Racing karts at Laguna Seca is a thrill like no other. The racing is close and competitive and a majority of the corners flat out with 5-10 karts only inches away! I race with a 2001 stock Honda package, but to enter the stock Honda race at Laguna Seca with NCK I needed a 1999 engine. I was left with two choices; find a new engine or race the smaller modified 125cc (open 125cc shifters) class. So I listed my car for sale and wound up trading with a karting family who was moving into car racing.
Cash and a new kart secured, I went to Musgrave Racing Company in Corona, Ca to inspect my new-to-me 2014 Tony Kart and 1999 engine package. The frame was a bit scratched up but in good condition, however the cylinder had been honed a bit too aggressively into the nikasil liner and would require a slightly larger ring for normal compression. The race was only days away and we could not get the over sized ring and piston in time, so we cleaned it up the best we could and stuck a regular 1999 piston in it. I swapped the fuel system for a simpler and more direct MRC system, and moved all the electrics off the motor and onto my seat for better reliability.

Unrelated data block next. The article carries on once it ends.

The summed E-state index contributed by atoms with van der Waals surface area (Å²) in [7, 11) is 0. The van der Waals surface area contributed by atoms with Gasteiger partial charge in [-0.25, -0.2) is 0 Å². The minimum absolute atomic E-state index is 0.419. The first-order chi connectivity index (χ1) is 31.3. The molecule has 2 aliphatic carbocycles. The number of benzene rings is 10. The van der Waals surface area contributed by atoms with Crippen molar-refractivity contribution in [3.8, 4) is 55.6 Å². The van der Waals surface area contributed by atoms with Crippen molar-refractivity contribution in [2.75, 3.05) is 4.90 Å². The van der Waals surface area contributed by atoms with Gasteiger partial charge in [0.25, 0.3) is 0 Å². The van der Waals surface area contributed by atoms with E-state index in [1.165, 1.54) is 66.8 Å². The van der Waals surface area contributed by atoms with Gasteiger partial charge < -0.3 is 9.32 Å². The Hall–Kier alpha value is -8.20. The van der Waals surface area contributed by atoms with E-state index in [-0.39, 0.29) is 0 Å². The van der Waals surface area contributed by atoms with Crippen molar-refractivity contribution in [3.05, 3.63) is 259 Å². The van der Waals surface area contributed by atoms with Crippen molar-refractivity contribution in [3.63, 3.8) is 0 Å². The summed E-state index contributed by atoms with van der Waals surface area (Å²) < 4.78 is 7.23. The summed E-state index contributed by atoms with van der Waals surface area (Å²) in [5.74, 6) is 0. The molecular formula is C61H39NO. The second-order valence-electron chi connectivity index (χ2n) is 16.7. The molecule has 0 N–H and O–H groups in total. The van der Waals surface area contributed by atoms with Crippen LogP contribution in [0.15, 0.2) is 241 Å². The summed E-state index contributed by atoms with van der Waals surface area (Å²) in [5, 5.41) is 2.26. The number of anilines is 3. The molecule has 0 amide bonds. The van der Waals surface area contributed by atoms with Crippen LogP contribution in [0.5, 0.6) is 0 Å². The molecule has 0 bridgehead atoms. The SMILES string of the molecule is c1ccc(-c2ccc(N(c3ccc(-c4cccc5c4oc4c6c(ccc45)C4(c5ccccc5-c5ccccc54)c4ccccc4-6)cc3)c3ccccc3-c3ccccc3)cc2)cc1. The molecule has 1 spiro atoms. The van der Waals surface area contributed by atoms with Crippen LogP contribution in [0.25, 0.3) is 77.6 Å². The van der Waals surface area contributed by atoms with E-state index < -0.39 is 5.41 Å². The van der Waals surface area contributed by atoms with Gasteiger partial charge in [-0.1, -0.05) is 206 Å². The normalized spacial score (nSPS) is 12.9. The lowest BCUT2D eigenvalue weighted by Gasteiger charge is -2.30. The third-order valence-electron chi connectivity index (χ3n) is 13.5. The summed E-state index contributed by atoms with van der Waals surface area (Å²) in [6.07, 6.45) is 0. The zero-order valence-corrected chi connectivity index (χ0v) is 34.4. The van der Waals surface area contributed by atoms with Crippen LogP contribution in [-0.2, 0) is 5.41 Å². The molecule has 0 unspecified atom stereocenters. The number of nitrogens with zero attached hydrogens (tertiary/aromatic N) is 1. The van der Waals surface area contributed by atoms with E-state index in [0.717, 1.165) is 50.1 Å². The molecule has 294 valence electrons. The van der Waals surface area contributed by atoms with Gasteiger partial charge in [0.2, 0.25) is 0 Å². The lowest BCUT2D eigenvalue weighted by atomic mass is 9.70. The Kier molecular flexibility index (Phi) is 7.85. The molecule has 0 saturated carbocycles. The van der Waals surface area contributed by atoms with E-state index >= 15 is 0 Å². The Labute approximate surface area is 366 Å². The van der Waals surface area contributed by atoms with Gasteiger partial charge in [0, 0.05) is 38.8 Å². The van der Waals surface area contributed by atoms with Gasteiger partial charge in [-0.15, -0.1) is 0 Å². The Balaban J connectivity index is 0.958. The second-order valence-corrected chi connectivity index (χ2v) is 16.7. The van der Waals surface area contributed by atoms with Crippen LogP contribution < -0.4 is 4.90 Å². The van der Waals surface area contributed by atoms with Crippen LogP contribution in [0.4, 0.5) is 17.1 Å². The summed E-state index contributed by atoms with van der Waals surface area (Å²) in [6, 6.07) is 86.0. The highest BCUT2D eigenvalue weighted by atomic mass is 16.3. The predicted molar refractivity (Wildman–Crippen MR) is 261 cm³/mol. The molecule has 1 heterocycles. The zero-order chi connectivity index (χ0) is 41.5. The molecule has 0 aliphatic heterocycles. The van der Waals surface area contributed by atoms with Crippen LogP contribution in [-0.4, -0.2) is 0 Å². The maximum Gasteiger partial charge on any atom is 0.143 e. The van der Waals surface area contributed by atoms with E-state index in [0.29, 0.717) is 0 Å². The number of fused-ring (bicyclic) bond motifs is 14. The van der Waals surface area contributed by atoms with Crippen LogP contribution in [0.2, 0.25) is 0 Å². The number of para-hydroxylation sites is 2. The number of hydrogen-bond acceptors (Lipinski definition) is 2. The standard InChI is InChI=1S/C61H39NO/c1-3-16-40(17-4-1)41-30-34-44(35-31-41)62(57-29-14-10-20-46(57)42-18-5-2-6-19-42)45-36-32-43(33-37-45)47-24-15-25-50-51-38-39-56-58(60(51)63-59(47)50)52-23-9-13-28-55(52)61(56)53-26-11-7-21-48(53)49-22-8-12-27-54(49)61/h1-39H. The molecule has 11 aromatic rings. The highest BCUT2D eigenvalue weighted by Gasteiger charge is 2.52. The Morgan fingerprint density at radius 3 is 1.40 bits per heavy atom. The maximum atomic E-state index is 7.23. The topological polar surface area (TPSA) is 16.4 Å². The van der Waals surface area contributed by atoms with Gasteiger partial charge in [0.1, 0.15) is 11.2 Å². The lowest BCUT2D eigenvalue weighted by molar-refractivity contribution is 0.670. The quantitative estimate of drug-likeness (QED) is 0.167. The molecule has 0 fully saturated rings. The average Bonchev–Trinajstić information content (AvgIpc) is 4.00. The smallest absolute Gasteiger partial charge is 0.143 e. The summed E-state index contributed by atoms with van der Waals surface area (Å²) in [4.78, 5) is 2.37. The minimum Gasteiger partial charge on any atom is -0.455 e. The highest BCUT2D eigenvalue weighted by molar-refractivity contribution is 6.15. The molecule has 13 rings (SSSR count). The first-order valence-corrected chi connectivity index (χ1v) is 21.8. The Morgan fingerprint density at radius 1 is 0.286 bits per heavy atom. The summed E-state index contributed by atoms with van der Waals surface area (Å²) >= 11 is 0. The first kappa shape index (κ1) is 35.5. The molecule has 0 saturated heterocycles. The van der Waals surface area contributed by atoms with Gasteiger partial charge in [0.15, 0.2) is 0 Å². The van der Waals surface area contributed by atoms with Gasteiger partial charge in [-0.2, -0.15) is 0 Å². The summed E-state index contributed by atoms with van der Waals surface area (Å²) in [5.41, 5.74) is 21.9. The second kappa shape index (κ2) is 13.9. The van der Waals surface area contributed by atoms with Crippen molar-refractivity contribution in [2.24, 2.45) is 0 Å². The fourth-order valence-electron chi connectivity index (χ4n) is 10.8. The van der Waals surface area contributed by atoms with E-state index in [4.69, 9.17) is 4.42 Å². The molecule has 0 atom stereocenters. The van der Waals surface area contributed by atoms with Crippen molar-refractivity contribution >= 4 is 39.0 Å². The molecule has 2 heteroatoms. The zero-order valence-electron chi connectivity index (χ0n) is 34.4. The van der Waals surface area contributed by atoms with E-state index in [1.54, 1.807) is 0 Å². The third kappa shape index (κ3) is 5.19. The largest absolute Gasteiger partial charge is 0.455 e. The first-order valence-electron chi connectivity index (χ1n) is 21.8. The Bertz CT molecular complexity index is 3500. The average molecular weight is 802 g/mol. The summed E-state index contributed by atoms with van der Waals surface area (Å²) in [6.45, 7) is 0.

I broke in the top end on my new-to-me motor at my local track and started playing around with different setups to meet Laguna’s strict 92db sound policy. I don’t understand why someone would move next door to a race track and then complain about noise but that’s another story altogether… after trying different silencer and air box combinations I found a reasonable setup that would make the 92db without being too restrictive on engine performance. By the end of the day I beat my previous record at the test track by 0.4 of a second with the new kart and restricted package.
It was a Wednesday and the track was green (low grip) just like Laguna Seca would be for the karts… I knew then that Laguna would be a good event for me.